It was a random Friday. The sun was up and the day seemed full of life and vigor. The road to the hospital was busy and one wouldn’t possibly feel any hint of the approaching danger in the air…
The hubby and I got up early to pay a visit to my Ob-Gyne for my prenatal check-up. I was at my 33 weeks of pregnancy then. She was friendly and warm, as usual. She asked how I and the baby were. Casually, I shared with her about the baby’s seemingly lesser movements the past days which I attributed to the limited space in my womb. The baby’s getting bigger, after all.
She, on the other hand, showed a look of concern and said it shouldn’t be the case. She continued that the baby should still be active at this stage. She immediately listened to his heartbeat through a doppler. The heartbeat was stable according to her, but to be able to give us an assurance, she ordered for an ultrasound to be done. The results of the ultrasound turned our world upside down, from one of ease and calmness to one of panic and fear.
The day turned out to be eventful. I had an emergency CS at exactly 12:00 noon and gave birth to a 33 weeks baby boy whom we named Pippo Matthew (our little angel). Unfortunately, he died after four short hours due to hydrops fetalis and respiratory insufficiency. Somehow, the hubby and I knew it would happen (after talking with my Ob-Gyne prior to delivery) but we were not prepared for it. Things happened so fast we barely had time to process our thoughts and feelings.
Before we knew it, we were looking at death in the eye. It was the worst encounter, ever. Losing what could have been our bundle of joy and center of attention in both sides of our families (being the first grandchild) was indescribable. At first, we thought no words of consolation could soothe the pain we were feeling.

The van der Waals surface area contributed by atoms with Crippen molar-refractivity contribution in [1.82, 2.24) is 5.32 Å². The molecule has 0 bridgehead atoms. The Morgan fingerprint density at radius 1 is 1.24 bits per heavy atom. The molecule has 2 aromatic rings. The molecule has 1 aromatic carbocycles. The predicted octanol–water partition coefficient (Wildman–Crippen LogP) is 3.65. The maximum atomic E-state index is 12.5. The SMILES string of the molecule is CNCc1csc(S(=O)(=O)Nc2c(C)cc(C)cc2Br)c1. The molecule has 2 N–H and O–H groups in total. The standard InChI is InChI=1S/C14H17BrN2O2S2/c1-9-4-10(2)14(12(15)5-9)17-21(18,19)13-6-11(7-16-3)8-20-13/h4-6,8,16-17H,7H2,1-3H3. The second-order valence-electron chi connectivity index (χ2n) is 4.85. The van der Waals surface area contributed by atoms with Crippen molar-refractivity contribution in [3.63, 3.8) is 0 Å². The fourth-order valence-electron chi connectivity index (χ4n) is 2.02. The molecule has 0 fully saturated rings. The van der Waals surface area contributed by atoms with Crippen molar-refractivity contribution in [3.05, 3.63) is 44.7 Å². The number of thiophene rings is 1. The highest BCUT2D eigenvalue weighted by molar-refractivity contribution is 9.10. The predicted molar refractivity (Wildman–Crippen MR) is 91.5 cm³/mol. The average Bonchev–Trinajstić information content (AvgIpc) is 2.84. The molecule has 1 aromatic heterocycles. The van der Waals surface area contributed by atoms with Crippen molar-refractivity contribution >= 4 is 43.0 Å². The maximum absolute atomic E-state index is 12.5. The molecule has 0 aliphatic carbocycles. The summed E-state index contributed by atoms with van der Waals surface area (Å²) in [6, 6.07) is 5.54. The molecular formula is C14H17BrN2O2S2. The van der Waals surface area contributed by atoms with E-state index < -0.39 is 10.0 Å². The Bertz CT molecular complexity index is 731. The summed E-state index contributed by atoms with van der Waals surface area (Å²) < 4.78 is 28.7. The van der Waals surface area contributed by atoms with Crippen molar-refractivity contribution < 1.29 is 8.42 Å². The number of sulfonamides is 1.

But then, tears and sympathies overflowed. We have never felt more loved and cared for. How could we grieve forever when all we could see were hope, love, and faith from family and friends?
From that point onwards, we could only follow what our hearts felt and eventually desired. To accept our baby’s demise and all its implications with an open mind and a faithful soul. To find reason out of this tragedy. To acknowledge that this loss, though untimely and unexpected, was necessary to make us stronger persons. To believe that God has better plans for us.
It was a random Friday. The sun was up and the day seemed full of life and vigor. The road to the hospital was busy and one wouldn’t possibly feel any hint of the approaching danger in the air.
5 Replies to “The 28th of September”
Hi Edel. For some reason, I dropped by your blog today and was led to this post from your “About” page. I never knew this about you until now. I can’t imagine how it must have felt, but for you to be able to share it here takes a lot of courage, and I hope that in the few years since that day, while I’m sure there is still pain, you and your husband have transcended it and your marriage all the more blessed with what you’ve gone through. They say you have to go through the rain to get to the rainbow—and I hope and pray you and your husband find that rainbow together. I send you my best and my good wishes, my love and light.
Awwww, Judy, thank you for the kind and comforting words! I really appreciate your taking the time to write them despite your busy life as a wife and a mom and so much more. Yes, my husband and I will find that rainbow in God’s perfect time. 🙂